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Comparing W&R with WWS

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I am looking into these two writing series, and I was wondering how they compare--mostly the books 5-8 and WWS 2 and 3.  Do they teach similar concepts?  At a quick glance, it seems like WWS is more traditional academic/technical  writing and W&R uses more stories (fiction and non fiction), but that could be just derived from the samples I happened to look at.  I am very familiar with WWS 1 and even a little of WWS2 as my oldest son went through those.  I also use a lot of SWB recommendations for writing across the curriculum, but I know nothing about W&S other than what a quick search brought up.  


Is W&S better for teaching critical thinking and WWS better for foundational writing structure?


If a child was ready for WWS2, what would the corresponding level of W&R be?  Or do they not line up at all?  


It seems like a lot of people like W&R for the first 3 books, but I can't find many reviews of it in the later books (I understand it is newer, but was hoping to find some!).  





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I can't answer any questions about WWS because I've never used it, but we are on book 6 of W&R. In the first three books of W&R, the major writing focus is on narrative writing. From books 4 on, the focus is on essays: expository, persuasive, compare/contrast, and so on. So far, we have enjoyed every single book. Each book gets progressively more challenging, but my son has kept up just fine.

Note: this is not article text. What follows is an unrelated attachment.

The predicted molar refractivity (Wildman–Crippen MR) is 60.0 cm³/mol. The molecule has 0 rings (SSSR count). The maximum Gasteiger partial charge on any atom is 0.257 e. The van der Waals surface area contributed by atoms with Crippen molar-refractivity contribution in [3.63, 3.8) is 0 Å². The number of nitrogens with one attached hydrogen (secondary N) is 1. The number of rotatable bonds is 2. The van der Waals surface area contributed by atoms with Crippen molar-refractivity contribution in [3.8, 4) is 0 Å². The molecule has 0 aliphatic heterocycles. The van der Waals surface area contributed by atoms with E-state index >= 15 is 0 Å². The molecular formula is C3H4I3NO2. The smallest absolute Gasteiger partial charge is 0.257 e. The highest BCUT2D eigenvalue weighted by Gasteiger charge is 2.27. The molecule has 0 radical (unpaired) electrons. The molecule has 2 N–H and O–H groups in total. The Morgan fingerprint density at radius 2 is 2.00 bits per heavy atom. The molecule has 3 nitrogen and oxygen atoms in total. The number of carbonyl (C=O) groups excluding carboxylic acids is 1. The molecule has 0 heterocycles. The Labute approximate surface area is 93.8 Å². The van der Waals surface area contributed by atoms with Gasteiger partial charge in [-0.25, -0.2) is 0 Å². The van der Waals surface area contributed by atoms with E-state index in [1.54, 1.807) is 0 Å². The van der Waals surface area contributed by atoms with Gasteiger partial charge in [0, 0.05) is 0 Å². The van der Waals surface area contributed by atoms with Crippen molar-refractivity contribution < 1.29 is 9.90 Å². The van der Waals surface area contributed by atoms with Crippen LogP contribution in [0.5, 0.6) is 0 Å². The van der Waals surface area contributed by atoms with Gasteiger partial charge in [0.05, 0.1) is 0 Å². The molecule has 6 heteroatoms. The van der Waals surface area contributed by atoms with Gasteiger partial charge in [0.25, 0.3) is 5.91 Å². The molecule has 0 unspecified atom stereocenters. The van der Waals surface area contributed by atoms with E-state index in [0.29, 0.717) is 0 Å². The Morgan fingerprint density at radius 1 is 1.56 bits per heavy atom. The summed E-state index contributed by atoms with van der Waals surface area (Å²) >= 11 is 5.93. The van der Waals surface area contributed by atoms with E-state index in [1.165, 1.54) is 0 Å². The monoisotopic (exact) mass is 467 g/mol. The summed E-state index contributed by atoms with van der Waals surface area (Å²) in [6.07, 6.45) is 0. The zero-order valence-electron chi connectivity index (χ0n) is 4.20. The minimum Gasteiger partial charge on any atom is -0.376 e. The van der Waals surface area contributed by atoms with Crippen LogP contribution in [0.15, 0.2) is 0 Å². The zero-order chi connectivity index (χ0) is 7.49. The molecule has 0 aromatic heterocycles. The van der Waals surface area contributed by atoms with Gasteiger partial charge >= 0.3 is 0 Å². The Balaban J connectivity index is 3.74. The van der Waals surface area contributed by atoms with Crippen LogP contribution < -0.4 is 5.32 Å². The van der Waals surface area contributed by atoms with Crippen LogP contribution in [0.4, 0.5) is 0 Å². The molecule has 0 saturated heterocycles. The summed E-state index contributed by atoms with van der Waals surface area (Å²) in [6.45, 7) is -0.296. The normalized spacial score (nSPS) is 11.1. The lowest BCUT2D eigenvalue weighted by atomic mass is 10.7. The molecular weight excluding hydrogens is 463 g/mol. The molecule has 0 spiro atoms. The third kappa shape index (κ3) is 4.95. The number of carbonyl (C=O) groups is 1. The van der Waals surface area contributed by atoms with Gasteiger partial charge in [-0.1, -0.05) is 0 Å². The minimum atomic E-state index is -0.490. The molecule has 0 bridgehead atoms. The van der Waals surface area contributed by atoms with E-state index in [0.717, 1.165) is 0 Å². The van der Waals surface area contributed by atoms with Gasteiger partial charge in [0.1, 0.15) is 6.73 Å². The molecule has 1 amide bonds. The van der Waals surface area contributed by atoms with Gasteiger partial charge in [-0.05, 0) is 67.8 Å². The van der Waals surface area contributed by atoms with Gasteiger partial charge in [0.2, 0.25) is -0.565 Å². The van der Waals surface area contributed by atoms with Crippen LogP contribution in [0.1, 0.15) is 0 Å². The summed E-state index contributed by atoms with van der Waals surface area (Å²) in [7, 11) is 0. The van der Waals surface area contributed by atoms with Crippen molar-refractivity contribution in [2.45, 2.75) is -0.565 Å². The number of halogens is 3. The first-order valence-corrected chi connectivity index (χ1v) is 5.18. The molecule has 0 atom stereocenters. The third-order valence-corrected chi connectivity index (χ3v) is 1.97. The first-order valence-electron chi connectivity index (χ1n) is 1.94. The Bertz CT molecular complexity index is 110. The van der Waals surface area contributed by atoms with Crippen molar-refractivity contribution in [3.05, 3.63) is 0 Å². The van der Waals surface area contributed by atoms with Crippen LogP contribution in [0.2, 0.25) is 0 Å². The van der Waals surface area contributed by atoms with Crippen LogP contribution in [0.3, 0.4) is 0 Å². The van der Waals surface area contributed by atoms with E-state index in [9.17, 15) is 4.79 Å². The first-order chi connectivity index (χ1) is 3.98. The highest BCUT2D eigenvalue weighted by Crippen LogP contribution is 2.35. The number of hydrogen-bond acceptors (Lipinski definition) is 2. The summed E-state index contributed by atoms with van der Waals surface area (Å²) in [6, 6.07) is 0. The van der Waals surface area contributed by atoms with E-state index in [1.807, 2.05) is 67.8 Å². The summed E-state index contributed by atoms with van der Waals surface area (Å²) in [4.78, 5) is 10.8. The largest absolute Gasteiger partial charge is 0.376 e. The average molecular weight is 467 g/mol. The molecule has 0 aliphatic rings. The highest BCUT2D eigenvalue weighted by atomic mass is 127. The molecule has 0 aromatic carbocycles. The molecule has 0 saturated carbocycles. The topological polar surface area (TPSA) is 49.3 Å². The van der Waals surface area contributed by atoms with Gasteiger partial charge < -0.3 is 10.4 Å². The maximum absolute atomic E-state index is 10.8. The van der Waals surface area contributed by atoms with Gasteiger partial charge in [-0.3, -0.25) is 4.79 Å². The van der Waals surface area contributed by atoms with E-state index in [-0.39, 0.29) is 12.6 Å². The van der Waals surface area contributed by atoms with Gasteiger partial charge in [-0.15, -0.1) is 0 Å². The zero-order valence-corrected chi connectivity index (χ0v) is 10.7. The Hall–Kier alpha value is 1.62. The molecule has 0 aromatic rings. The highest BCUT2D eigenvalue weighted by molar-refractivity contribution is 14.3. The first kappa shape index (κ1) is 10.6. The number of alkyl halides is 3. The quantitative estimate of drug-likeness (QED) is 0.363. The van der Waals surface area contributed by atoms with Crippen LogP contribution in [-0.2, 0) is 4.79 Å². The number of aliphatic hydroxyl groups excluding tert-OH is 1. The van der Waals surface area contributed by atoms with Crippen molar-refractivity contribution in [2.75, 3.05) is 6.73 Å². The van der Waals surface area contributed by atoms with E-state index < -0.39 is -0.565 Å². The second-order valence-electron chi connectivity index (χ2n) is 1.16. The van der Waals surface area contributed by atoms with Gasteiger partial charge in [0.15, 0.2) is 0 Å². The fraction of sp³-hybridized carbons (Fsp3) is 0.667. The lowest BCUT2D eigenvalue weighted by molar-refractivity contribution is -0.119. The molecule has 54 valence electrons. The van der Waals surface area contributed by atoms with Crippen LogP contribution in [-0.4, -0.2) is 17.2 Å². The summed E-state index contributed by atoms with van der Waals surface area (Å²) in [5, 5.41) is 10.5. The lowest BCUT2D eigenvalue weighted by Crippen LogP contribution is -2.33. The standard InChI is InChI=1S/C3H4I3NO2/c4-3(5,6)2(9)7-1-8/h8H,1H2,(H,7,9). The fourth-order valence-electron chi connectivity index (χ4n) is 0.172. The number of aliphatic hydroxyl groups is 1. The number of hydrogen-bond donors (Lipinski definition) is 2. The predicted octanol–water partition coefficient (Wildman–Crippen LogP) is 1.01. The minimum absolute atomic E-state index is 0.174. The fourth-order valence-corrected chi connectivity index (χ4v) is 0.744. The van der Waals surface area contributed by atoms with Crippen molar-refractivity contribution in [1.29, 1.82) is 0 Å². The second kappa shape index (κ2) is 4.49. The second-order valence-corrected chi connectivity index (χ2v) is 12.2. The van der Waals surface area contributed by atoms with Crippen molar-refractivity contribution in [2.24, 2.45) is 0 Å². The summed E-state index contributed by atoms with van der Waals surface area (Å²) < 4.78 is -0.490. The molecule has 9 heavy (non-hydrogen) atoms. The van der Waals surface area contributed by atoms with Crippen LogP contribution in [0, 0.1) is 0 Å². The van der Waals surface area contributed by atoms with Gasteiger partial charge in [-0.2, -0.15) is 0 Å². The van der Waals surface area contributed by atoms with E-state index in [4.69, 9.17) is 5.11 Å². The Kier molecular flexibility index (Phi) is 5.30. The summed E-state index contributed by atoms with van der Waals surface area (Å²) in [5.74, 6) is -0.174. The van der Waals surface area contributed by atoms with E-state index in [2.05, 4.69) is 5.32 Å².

Every single lesson of W&R starts with a literary selection as you noticed. Some of the writing in every lesson has to do with the story at the beginning. Students either have to write about the story or use the story as a model for their writing.


If your student has a good foundation in writing, they could probably jump into one of the books for their corresponding grade level in W&R. Books 1 and 2 are for grades 3 or 4, books 3 and 4 are for grades 4 or 5, books 5 and 6 are for grades 5 or 6 and so forth.

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Thank you for your response. Are the students writing any technical or academic paragraphs? in WWS, I remember them writing the chronological steps in a volcano eruption or something. Are there any assignments like that with science or history topics?


Both these curriculums look great, but I can't decide what is the best fit for each of my 3 kiddos!

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There is a lot of writing about history, whether it is about a specific even or about a biography of a certain person.


In every single lesson, there is an assignment to narrate the initial story either through an oral narration, written narration, or outline. There is a lot of practice retelling stories chronologically and I think a lot of the direct instruction on how to do that happened in the first couple of books (which I don't have on hand because they are on loan).


So far, there has been no writing about science topics, though my son seems to keep up well writing about science since the types of writing he is practicing (expository, persuasive, summaries, etc...) apply well across the curriculum.


Deciding between two really good options is always hard! Good luck!

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Yes, I have looked extensively at both, but I am having trouble navigating differences since it seems like the approach is similar, yet very different.  lol  I know WWS works since I used level 1 and half of 2 with my oldest.  I just think my daughter will enjoy W&R better, but I want to make sure it'll prepare her as well as WWS would.

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